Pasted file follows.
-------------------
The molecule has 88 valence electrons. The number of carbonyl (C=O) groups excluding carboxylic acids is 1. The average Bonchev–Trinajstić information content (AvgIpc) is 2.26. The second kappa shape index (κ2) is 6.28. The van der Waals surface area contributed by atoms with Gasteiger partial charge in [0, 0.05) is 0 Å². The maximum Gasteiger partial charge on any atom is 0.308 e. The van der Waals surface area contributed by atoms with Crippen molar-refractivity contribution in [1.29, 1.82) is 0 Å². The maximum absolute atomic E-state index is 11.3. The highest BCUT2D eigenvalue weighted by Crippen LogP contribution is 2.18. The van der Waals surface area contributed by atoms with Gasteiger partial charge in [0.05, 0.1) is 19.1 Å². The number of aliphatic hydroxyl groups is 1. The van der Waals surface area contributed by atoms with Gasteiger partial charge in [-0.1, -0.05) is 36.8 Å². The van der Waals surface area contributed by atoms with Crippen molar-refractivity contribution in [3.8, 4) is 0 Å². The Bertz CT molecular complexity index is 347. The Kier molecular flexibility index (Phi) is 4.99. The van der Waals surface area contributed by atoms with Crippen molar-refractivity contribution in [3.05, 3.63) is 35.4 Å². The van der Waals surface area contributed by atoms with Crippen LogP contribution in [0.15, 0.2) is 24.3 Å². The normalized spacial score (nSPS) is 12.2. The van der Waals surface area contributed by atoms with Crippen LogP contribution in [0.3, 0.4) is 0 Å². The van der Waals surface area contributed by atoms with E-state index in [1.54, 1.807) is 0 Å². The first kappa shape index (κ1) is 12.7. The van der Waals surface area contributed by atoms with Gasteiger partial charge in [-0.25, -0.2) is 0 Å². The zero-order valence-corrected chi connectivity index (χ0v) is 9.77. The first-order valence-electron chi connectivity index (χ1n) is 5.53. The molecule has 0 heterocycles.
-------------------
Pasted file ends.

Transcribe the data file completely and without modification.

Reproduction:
The molecule has 88 valence electrons. The number of carbonyl (C=O) groups excluding carboxylic acids is 1. The average Bonchev–Trinajstić information content (AvgIpc) is 2.26. The second kappa shape index (κ2) is 6.28. The van der Waals surface area contributed by atoms with Gasteiger partial charge in [0, 0.05) is 0 Å². The maximum Gasteiger partial charge on any atom is 0.308 e. The van der Waals surface area contributed by atoms with Crippen molar-refractivity contribution in [1.29, 1.82) is 0 Å². The maximum absolute atomic E-state index is 11.3. The highest BCUT2D eigenvalue weighted by Crippen LogP contribution is 2.18. The van der Waals surface area contributed by atoms with Gasteiger partial charge in [0.05, 0.1) is 19.1 Å². The number of aliphatic hydroxyl groups is 1. The van der Waals surface area contributed by atoms with Gasteiger partial charge in [-0.1, -0.05) is 36.8 Å². The van der Waals surface area contributed by atoms with Crippen molar-refractivity contribution in [3.8, 4) is 0 Å². The Bertz CT molecular complexity index is 347. The Kier molecular flexibility index (Phi) is 4.99. The van der Waals surface area contributed by atoms with Crippen molar-refractivity contribution in [3.05, 3.63) is 35.4 Å². The van der Waals surface area contributed by atoms with Crippen LogP contribution in [0.15, 0.2) is 24.3 Å². The normalized spacial score (nSPS) is 12.2. The van der Waals surface area contributed by atoms with Crippen LogP contribution in [0.3, 0.4) is 0 Å². The van der Waals surface area contributed by atoms with E-state index in [1.54, 1.807) is 0 Å². The first kappa shape index (κ1) is 12.7. The van der Waals surface area contributed by atoms with Gasteiger partial charge in [-0.25, -0.2) is 0 Å². The zero-order valence-corrected chi connectivity index (χ0v) is 9.77. The first-order valence-electron chi connectivity index (χ1n) is 5.53. The molecule has 0 heterocycles.